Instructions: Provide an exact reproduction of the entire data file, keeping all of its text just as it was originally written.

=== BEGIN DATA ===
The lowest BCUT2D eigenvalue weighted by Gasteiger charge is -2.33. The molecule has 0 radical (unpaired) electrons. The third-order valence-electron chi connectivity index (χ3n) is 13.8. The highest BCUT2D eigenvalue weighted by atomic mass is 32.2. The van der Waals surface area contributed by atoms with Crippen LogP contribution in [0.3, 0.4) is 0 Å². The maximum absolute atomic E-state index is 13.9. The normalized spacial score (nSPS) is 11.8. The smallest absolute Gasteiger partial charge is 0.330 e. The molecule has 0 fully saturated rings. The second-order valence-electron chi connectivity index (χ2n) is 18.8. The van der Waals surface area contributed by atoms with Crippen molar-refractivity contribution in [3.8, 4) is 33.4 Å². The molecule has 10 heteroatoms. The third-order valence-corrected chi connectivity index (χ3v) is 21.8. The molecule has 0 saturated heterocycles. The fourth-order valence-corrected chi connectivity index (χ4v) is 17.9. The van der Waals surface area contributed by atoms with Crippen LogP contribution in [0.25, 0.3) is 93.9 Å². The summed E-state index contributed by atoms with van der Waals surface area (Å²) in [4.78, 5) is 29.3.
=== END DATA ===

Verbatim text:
The lowest BCUT2D eigenvalue weighted by Gasteiger charge is -2.33. The molecule has 0 radical (unpaired) electrons. The third-order valence-electron chi connectivity index (χ3n) is 13.8. The highest BCUT2D eigenvalue weighted by atomic mass is 32.2. The van der Waals surface area contributed by atoms with Crippen LogP contribution in [0.3, 0.4) is 0 Å². The maximum absolute atomic E-state index is 13.9. The normalized spacial score (nSPS) is 11.8. The smallest absolute Gasteiger partial charge is 0.330 e. The molecule has 0 fully saturated rings. The second-order valence-electron chi connectivity index (χ2n) is 18.8. The van der Waals surface area contributed by atoms with Crippen molar-refractivity contribution in [3.8, 4) is 33.4 Å². The molecule has 10 heteroatoms. The third-order valence-corrected chi connectivity index (χ3v) is 21.8. The molecule has 0 saturated heterocycles. The fourth-order valence-corrected chi connectivity index (χ4v) is 17.9. The van der Waals surface area contributed by atoms with Crippen LogP contribution in [0.25, 0.3) is 93.9 Å². The summed E-state index contributed by atoms with van der Waals surface area (Å²) in [4.78, 5) is 29.3.